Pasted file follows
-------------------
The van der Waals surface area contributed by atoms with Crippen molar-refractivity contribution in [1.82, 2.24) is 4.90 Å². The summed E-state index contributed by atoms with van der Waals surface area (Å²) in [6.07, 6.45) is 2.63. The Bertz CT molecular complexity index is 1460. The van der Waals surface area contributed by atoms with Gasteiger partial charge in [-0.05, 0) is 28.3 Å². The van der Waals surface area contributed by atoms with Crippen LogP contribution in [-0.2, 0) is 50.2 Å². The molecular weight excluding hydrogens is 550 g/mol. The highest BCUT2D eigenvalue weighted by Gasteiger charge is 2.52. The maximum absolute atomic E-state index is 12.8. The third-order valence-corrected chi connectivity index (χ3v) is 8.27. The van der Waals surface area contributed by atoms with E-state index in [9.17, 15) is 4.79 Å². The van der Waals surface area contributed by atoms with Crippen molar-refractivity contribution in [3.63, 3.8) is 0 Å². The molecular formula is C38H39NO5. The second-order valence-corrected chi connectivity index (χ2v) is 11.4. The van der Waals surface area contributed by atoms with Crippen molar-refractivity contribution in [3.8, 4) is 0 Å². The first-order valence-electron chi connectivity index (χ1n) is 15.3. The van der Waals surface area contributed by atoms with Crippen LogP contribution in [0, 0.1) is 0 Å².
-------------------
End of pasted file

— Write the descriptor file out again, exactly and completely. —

The van der Waals surface area contributed by atoms with Crippen molar-refractivity contribution in [1.82, 2.24) is 4.90 Å². The summed E-state index contributed by atoms with van der Waals surface area (Å²) in [6.07, 6.45) is 2.63. The Bertz CT molecular complexity index is 1460. The van der Waals surface area contributed by atoms with Gasteiger partial charge in [-0.05, 0) is 28.3 Å². The van der Waals surface area contributed by atoms with Crippen LogP contribution in [-0.2, 0) is 50.2 Å². The molecular weight excluding hydrogens is 550 g/mol. The highest BCUT2D eigenvalue weighted by Gasteiger charge is 2.52. The maximum absolute atomic E-state index is 12.8. The third-order valence-corrected chi connectivity index (χ3v) is 8.27. The van der Waals surface area contributed by atoms with E-state index in [9.17, 15) is 4.79 Å². The van der Waals surface area contributed by atoms with Crippen molar-refractivity contribution in [3.63, 3.8) is 0 Å². The molecular formula is C38H39NO5. The second-order valence-corrected chi connectivity index (χ2v) is 11.4. The van der Waals surface area contributed by atoms with Crippen molar-refractivity contribution in [3.8, 4) is 0 Å². The first-order valence-electron chi connectivity index (χ1n) is 15.3. The van der Waals surface area contributed by atoms with Crippen LogP contribution in [0, 0.1) is 0 Å².